The Gross National Debt

Friday, December 13, 2013

The economics of meat

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Some few years ago, an Animal Rights activist was after me about my hunting. No 'sprise there. As my brain was on high functionality then, I hurled this one at him.

"I pick up road kill animals and eat them. Is there something wrong with this?"

He said no, but added eating meat was cannibalism and disgusting and so forth and so on. And so his true colors came out.

With more than 7 billion people in the world, eating meat is critical to survival.

• Humans do not digest vegetation as efficiently as pure herbivores.

• Land that can support meat-providing critters can't always support the crops humans can eat well enough to survive.

Don't take my word for it. Maureen Ogle spent several years researching the meat industry in this nation. Her conclusion?

"As long as the demand is there, we're going to continue to have these very large industrial systems, because that's the only way to satisfy demand."

You may, of course, argue this. But then you have no idea what it takes to produce billions of pounds of meat a year. You also have no idea what it's like to live in a protein poor society.

Recently Melissa Bachman was attacked from around the world for a lion hunt. Still ain't figured that one out. Elephant hunts are also criticized. For those of you who point to the elephant and lion being endangered, I have a number of things to tell you, in addition to ending the life of starving animal quickly and humanely.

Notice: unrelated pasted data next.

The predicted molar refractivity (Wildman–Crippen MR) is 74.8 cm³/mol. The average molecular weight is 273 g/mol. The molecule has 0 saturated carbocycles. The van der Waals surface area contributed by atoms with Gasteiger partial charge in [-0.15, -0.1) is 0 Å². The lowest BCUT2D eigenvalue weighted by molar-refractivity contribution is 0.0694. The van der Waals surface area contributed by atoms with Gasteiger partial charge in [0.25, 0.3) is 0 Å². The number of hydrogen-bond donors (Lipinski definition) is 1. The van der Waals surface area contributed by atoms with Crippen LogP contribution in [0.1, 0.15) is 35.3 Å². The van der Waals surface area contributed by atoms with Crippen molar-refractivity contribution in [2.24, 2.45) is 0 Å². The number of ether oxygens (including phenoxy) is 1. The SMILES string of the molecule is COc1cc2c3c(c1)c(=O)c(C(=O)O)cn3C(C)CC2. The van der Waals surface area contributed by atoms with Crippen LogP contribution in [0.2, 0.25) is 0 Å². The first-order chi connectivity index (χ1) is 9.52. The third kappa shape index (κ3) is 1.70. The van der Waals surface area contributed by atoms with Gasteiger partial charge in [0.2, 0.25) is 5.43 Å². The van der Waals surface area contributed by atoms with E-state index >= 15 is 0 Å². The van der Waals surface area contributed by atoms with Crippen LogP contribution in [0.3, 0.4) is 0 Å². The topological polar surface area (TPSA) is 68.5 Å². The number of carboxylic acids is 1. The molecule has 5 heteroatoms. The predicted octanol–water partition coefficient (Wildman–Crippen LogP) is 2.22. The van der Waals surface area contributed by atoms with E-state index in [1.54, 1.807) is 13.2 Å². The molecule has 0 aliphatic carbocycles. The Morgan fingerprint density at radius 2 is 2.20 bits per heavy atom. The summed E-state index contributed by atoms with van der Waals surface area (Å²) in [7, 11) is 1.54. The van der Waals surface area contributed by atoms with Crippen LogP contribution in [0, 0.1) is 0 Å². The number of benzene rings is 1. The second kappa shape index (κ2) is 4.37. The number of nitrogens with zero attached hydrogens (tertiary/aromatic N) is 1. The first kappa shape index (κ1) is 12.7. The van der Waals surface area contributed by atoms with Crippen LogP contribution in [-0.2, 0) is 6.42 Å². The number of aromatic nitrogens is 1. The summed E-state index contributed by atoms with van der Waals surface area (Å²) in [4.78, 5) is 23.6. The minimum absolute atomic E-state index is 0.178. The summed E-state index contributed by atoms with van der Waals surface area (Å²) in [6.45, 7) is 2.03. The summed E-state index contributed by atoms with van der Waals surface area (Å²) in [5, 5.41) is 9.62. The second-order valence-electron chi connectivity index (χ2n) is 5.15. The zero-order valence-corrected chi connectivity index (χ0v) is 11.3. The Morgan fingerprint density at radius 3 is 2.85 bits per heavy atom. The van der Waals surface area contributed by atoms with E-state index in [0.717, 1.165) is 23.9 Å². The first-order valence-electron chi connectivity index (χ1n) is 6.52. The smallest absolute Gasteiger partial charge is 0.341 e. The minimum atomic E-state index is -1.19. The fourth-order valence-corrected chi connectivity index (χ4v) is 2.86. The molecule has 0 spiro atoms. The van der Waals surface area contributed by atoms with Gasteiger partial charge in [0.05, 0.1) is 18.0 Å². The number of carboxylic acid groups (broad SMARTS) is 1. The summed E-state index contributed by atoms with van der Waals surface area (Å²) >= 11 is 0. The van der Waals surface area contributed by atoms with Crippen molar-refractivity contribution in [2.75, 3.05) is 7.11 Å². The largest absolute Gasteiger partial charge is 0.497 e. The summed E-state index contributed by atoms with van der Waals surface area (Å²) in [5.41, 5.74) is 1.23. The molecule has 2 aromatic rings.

"If you want to save a species, simply decide to eat it. Then it will be managed - like chickens, like turkeys, like deer, like Canadian geese." Ted Nugent

This is truth. In the United States hunters are directly responsible for the booming population of a number of hunted animals and by extension far more non hunted animals. Not all, but a lot. Furthermore, these hunters contribute more to habitat maintenance and preservation than any other group of people, especially bunnyhuggers, and this directly benefits far more non-game species than game species. This, fortunately, is changing as states are now requiring non hunters and non fishermen to buy passes to use state wildlife areas.
 
In Africa, an elephant or mature male lion hunt is gonna set a hunter back $40,000 to $75,000 plus depending on where the hunt takes place. Further, these hunts are most often done in the bush, deep cover and places where eco tourists don't go. Photo safaris, in other words, generally never see the elephants which are hunted.

These license fees go directly to the government. The government in turn uses this money for whatever it spends money on. That includes hiring the US equivalent of game wardens.

Which brings me to my next point, and a very graphic image. Poaching.
Make NO mistake. Poaching is about economics. The rhino was killed for its horn. The meat, in this case, was left to rot. On paid hunts the meat is used to feed people.

For that matter, African safaris with gun or camera are also about economics. The question must then be asked: Where is the greatest economic impact?

Poaching?

Hunting?

Photography?

I leave researching this question to you.

In closing, I point out that game preserves set up for hunting do more to preserves species than non-hunting preserves. There are more hunting preserves than non hunting ones. The hunting areas generate far, far, far more money than the non-hunting areas.

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